NOTE - unless you spend megabucks you are NOT going to get images like the Hubble Telescope shown on TV or in Astronomy Encyclopaedias
In order not to generate another unused ( sometimes expensive) white elephant a practical guide is required - this book fits the bill for choosing and setting up telescopes , their strengths and weaknesses for planetary and deep sky ( fuzzies like nebulae ) work .There is practical advice as to possible problems. At the end is a list of items to see and links to many other websites.
Best advice I got from the book - If possible get to a "star party" with a chance to see equipment in use , decide what you want to see in the skies , decide if you will really use it ( Britain is cloudy / damp or clear skies are very late in summer or freezing in winter) , What are you really willing to afford and how dedicated you are going to be. Motorised kit exists ( at a price and not always robust in the longer tem) but it will not make anyone a perfect astronomer.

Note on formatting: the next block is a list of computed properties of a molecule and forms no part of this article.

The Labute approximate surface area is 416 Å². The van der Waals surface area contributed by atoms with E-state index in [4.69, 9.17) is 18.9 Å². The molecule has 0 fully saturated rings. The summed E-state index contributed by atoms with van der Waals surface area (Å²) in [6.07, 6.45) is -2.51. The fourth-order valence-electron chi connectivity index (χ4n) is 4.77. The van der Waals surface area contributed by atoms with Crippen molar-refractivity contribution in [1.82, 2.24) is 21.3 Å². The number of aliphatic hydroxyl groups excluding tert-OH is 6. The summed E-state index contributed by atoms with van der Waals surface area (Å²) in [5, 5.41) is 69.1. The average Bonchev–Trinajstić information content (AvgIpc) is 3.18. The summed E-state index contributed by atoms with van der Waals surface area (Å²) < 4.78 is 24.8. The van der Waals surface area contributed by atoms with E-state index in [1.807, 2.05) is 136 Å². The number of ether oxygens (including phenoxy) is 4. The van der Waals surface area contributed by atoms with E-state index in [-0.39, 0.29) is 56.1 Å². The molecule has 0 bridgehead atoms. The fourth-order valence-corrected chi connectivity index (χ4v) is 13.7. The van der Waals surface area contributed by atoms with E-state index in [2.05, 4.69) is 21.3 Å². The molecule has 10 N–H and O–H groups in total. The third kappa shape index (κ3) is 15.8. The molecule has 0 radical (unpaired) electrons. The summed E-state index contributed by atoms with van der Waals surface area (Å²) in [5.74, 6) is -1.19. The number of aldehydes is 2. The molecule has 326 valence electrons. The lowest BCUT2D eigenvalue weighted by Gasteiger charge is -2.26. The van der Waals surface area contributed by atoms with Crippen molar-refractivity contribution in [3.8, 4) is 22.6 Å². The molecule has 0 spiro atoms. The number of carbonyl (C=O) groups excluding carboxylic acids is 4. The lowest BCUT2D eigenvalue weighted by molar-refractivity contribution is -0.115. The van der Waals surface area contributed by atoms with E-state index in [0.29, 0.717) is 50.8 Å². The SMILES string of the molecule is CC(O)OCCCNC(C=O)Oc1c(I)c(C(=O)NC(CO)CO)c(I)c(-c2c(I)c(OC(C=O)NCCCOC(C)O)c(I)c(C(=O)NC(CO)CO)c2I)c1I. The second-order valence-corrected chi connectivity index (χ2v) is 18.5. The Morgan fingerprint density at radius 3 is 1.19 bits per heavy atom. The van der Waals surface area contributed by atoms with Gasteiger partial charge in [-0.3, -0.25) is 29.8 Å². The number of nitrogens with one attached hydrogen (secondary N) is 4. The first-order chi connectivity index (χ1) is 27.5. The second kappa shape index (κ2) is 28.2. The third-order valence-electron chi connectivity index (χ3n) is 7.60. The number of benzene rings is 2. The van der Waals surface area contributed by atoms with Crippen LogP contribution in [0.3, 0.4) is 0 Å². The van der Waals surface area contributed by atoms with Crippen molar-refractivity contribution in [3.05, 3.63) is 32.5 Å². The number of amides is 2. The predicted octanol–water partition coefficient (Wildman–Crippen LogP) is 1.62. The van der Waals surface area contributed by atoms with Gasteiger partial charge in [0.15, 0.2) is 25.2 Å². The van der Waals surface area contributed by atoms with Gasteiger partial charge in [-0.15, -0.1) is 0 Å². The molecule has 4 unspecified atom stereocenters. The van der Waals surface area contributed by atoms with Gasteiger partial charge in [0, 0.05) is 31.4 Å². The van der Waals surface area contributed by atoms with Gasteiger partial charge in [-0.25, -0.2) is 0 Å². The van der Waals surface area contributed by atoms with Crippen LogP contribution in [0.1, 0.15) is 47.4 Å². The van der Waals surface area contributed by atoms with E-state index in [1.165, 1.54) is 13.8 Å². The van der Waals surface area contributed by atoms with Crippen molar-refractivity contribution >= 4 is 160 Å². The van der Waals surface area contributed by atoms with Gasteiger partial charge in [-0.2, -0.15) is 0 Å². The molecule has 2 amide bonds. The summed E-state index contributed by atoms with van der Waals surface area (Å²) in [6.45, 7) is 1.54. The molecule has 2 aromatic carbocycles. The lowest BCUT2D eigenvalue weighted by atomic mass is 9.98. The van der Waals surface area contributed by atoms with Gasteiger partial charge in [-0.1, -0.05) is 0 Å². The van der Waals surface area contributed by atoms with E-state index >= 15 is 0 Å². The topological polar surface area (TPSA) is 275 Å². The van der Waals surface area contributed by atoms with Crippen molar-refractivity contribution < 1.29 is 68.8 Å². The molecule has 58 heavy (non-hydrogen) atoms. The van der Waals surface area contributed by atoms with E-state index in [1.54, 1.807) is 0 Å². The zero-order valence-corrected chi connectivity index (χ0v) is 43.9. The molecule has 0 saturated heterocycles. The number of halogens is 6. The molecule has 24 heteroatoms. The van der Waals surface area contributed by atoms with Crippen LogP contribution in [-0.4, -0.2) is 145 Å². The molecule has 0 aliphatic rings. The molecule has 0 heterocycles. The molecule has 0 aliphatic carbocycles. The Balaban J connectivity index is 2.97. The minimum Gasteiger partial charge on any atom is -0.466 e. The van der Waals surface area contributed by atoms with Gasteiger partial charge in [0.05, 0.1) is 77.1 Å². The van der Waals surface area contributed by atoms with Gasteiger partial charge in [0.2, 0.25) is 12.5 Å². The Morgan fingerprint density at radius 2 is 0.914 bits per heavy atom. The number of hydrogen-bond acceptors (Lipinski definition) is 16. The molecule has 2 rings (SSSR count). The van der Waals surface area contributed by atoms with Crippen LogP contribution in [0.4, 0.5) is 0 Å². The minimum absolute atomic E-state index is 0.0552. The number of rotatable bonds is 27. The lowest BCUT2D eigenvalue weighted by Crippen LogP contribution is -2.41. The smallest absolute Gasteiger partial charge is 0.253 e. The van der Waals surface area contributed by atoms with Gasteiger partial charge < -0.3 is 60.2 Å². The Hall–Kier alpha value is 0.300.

There is also a short section on binoculars ( also covered in a separate book by co authored by the same author)) Some times the best advice is to try binoculars first ( a relatively low cost option) then add a telescope later . Most ( amateur) astronomers will do initial sky scans with binoculars anyway.
This is at present my route with a purchase of 15 x 70 binoculars to supplement my 8 x 42's - also useful for bird watching .
Still waiting for the skies to clear here in SW England ( Spring 2013)
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on 24 September 2002
Top Class Book, well formatted.